But in truth I only felt better to a certain extent. We stayed on the beach for about another hour, me totally drenched in sweat from the ordeal, before we had to do the “walk of shame” back to our room to get ready to go to Xcaret.



We’d been to Xcaret four years earlier, had done the whole day thing, and had really enjoyed it. Thankfully this time we only opted for the night show. I was still feeling woozy as we headed to the pickup point in another lobby, but the AC in the van was a big help.

We had some time before the big show so we went to see all the fish in the aquarium, as well as some turtles and rays outdoors.



Then comes the big show. It really hasn’t changed that much in four years but I’m OK with that. I don’t know about you, but I love everything about it. I’m not even Mexican but I get chills when various patriotic songs about Mexico are sung, when they announce songs from the various states and the Mexicans in the audience from those states go nuts.



We like the Old Men Dance of Jarácuaro the best. I don’t know if it’s tradition but at Xcaret they have actual viejos perform it.



And I have to say there’s one dance from Veracruz that always makes me think it’s the Mexican Gay Pride Parade (insert “not that there’s anything wrong with it” here).



I can just imagine the conversation between two friends as the dancers come out:

[Mexicano] Hey, you’re from Veracruz aren’t you?
[Veracruzano] Um, no…
[Mexicano] I’m sure you told me you’re from Veracruz.
[Veracruzano] Look man, I told you I’m not from there now leave it!

Show over, we get on the bus and head up Highway 307 to the Iberostar, but the trip is excruciatingly slow because there is a lot of traffic exacerbated by the many police road blocks. We finally approach the Iberostar, the driver reduces his speed, has a good long look at it . . . and then blows right by. A guest gets up and tells him that he missed the entrance. So the driver stops the bus.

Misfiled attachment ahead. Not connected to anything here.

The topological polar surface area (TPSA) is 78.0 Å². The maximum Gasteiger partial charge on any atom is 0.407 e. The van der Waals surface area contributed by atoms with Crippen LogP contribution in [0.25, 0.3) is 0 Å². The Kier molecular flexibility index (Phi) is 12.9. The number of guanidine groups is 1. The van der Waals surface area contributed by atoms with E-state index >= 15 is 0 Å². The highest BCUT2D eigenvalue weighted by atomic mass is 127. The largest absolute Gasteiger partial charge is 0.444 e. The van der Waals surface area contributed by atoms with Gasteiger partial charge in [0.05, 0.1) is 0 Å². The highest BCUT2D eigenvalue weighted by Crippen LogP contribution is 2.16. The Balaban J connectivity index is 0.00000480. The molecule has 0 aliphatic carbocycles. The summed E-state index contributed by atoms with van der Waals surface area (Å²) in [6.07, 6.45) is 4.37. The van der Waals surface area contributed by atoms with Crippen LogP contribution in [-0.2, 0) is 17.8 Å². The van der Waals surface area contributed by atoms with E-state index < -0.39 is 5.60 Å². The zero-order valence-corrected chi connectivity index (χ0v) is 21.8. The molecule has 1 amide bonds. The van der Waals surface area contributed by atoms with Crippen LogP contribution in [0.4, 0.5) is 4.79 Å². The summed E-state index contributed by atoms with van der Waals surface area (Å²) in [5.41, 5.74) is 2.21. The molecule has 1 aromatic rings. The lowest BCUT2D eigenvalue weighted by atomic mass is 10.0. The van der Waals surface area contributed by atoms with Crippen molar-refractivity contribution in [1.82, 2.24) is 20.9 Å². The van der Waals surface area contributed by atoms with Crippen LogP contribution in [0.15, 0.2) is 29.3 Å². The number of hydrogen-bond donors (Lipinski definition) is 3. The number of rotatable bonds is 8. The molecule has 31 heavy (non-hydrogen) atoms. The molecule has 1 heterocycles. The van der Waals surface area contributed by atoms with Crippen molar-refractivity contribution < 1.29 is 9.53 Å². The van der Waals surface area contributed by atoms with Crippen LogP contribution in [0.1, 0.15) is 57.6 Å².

And, ignoring the fact that there are retornos every mile or so, the driver puts the bus into reverse. Because that’s what you do on a very busy highway at night in a vehicle with severely restricted visibility. I heard someone call out “dos cientos metros.” So we did the 200 metre crawl back to the entrance and somehow managed to do it without fatalities.

I’m the king of the world!

[Note of fairness: I really have no idea what caused me to be sick – it could have been anything. But the runny eggs made for a good story.]

Tour video: Xcaret



____________________
Youtube: Iberostar Paraiso Maya 2012
Youtube: Punta Cana Princess 2012
Youtube: Dreams Puerto Vallarta 2011
Youtube: Catalonia Playa Maroma 2010
Youtube: Ek Balam 2010
Youtube: Royal Decameron Panama 2009
Youtube: Catalonia Royal Tulum 2008
Youtube: Bahia Principe Akumal 2005
Youtube: Reef Coco Beach 2005
Youtube: RIU Palace Mexico 2002 & 2004
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Old 01-03-2013   #9 (permalink)
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Really enjoying your report!
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Old 01-03-2013   #10 (permalink)
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Day 5 – Xel Ha

Oddly enough, in the ten years that we’ve been going to the Playa area we’d never been to Xel Ha. Actually, not so odd since Helen isn’t much of a swimmer. But this trip she lost her senses and picked out Xel Ha; must have been all the twinkly lights emitted from the little hologram on my credit card, melting from over use.

And everything went . . . swimmingly!

I’m really glad we went. There’s a lot to do there, the food was good for what it was, and now I have fond memories of the place.